Gird me, O Lord, with the cincture of purity, and quench in my heart the fire of concupiscence, that the virtue of continence and chastity may abide in me.

Maniple

Mérear, Dómine, portáre manípulum fletus et dolóris; ut cum exsultatióne recípiam mercédem labóris.


May I deserve, O Lord, to bear the maniple of weeping and sorrow, that I may receive the reward for my labors with rejoicing.

Stole

Redde mihi, Dómine, stolam immortalitátis, quam pérdidi in prævaricatióne primi paréntis: et, quamvis indígnus accédo ad tuum sacrum mystérium, mérear tamen gáudium sempitérnum.


Restore unto me, O Lord, the stole of immortality, which was lost through the guilt of our first parents: and, although I am unworthy to approach Thy sacred Mysteries, nevertheless grant unto me eternal joy.

Dalmatic (Deacons and Bishops)

Índue me, Dómine, induménto salútis et vestiménto lætítiæ; et dalmática justítiæ circúmda me simper.

Lord, endow me with the garment of salvation, the vestment of joy; and with the dalmatic of justice ever encompass me.

Chasuble

Dómine, qui dixísti: Jugum meam suáve est et onus meum leve: fac, ut istud portáre sic váleam, quod cónsequar tuam grátiam. Amen.

O Lord, Who said, “My yoke is easy and My burden light”: grant that I may bear it well and follow after Thee with thanksgiving. Amen.

Tridentine Masses This Coming Week
  • Mon. 09/12 7:00 PM: Low Mass at St. Josaphat (Most Holy Name of Mary)
  • Tue. 09/13 7:00 PM: Low Mass at Holy Name of Mary, Windsor (Votive Mass for the Propagation of the Faith)
  • Sat. 09/17 8:30 AM: Low Mass at Miles Christi (Stigmata of St. Francis)
[Comments? Please e-mail tridnews@detroitlatinmass.org. Previous columns are available at http://www.detroitlatinmass.org. This edition of Tridentine Community News, with minor editions, is from the St. Albertus (Detroit), Academy of the Sacred Heart (Bloomfield Hills), and St. Alphonsus and Holy Name of Mary Churches (Windsor) bulletin inserts for September 11, 2016. Hat tip to Alex Begin, author of the column.]

Saturday, September 10, 2016

Ferrara: apostolic constitution Vultum Dei Quaerere bodes ill for future of cloistered convents

[Disclaimer: Rules ##7-9]

In Part III of what he calls "Ominous Power Grabs," Christopher A. Ferrara, "Francis Attacks the Cloistered Convents" (CFN, July 26, 2016), outlines the implications of the apostolic constitution Vultum Dei Quaerere for cloisters, given that the document mandates they immediately join 'federations' to be governed by Presidents and Councils, requiring the adoptation of new constitutions and 'forms of cloister' to be approved by the Vatican's centralizing control over all religious orders. Repealing all prior papal legislation mandating the strictness of major and minor 'papal enclosures' of nuns (e.g., by Pius XII and John Paul II), Francis' apostolic constitution mandates that even papal enclosures of nuns be opened to the public for Eucharistic adoration and permit the routine coming and going of nuns from their enclosures for such things as "specific courses on formation outside their monastery," including the recommended use of the Internet for their 'formation' and 'cooperation' with other convents.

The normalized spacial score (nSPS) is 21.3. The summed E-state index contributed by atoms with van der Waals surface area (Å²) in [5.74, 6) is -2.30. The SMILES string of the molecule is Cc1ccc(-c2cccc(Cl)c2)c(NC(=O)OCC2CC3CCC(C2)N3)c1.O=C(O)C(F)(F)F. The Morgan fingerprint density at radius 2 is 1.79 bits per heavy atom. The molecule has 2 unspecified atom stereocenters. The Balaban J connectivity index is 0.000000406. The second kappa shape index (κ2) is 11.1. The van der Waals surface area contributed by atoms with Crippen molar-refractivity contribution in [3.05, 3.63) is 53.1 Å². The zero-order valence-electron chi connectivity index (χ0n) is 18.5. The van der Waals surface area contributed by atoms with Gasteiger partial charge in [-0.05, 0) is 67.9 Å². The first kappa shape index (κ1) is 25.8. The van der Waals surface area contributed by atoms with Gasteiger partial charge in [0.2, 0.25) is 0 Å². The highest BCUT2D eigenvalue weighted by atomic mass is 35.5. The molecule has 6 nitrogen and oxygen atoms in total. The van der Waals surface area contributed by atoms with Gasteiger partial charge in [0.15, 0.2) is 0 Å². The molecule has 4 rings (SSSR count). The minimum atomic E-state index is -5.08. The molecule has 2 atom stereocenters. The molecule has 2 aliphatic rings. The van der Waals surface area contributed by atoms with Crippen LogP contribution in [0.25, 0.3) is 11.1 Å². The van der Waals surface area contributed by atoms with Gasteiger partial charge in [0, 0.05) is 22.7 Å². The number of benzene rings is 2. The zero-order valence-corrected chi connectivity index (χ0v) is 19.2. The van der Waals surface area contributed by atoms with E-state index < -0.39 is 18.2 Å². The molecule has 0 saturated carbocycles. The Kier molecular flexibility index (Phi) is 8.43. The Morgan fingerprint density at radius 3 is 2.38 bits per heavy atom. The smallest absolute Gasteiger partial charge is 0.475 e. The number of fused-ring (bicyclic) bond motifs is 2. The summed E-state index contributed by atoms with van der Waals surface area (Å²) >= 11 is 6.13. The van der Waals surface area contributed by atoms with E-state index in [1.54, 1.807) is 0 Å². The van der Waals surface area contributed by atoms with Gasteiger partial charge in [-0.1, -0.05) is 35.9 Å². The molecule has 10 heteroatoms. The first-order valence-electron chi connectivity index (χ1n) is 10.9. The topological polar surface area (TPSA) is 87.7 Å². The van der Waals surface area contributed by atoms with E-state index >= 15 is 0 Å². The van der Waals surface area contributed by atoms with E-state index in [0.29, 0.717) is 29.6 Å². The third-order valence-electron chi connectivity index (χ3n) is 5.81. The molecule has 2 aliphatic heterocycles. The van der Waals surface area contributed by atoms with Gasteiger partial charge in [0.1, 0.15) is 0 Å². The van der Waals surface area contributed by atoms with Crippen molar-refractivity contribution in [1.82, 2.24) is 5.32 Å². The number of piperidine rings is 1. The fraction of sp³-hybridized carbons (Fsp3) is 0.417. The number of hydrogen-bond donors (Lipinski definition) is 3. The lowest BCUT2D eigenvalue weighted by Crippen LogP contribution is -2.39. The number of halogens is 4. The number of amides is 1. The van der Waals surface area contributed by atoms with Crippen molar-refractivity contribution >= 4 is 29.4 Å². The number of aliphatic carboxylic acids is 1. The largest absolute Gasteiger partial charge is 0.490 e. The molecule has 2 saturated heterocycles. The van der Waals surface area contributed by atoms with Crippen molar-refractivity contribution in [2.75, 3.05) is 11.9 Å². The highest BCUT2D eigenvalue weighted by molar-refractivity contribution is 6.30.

Part I of the series is devoted to the new means of forcing the 'retirement' of bishops by motu proprio, especially troublesome when they seem in some cases ideologically motivated and to focus on prelates perceived as doctrinally and liturgically conservative, such as Bishops Tebartz-van Elstm of Limburg, Germany; Livieres Plano of Ciudad del Este, Paraguay; Oliveri of Albenga, Italy; Finn of Cansas City/St. Joseph, Missouri; and Nienstedt of Minneapolis. Whatever the accusations against them, they seem to dwindle in the presence of the notorious homosexual predator, Mgsr Battista Ricca, whom Francis appointed head of his papal household.

Part II reports on a rescript from the Congregation for the Institutes of Consecrated Life and Societies of Apostolic Life that would in essence "block the formation of any new traditionally-oriented society of diocesan right by local bishops sympathetic to Tradition unless the Vatican was satisfied with the 'originality' of it's 'charism,' failing which any attempt to erect the society would be void and without effect."

Friday, September 09, 2016

Suicide vs. Crapshoot election?

Increasing numbers of conservatives, at least, seem to be seeing it that way. A writer under the moniker of Publius Decius Mus, in "The Flight 93 Election" in the Clairmont Institute's online Review (CRB, September 5, 2016), writes:
2016 is the Flight 93 election: charge the cockpit or you die. You may die anyway. You—or the leader of your party—may make it into the cockpit and not know how to fly or land the plane. There are no guarantees.

Except one: if you don’t try, death is certain. To compound the metaphor: a Hillary Clinton presidency is Russian Roulette with a semi-auto. With Trump, at least you can spin the cylinder and take your chances.
The author then goes on to address the apparent lack of sense of crisis and urgency among fellow conservatives and to argue, compellingly at points, that -- essentially -- the jig is up.

Pro-life hero: Phyllis Stewart Schlafly (1924-2016) RIP


Ann Coulter, "Phyllis Stewart Schlafly, 1924-2016" (Human Events, September 5, 2016):
Phyllis Schlafly, the St. Louis-born American intellectual who grew from a shy and beautiful girl to become one of the most influential political activists of the 20th and 21st century, died today, Monday, September 5, 2016 according to Eagle Forum.

Schlafly has written or co-written more than 20 books, on military policy, education, legal and social issues. Her first book, “A Choice, Not an Echo,” is credited with winning Barry Goldwater the Republican nomination for president and inspiring the conservative movement that eventually led to Ronald Reagan’s presidency. Her military work was a major factor in Reagan's’ decision to proceed with High Frontier technology.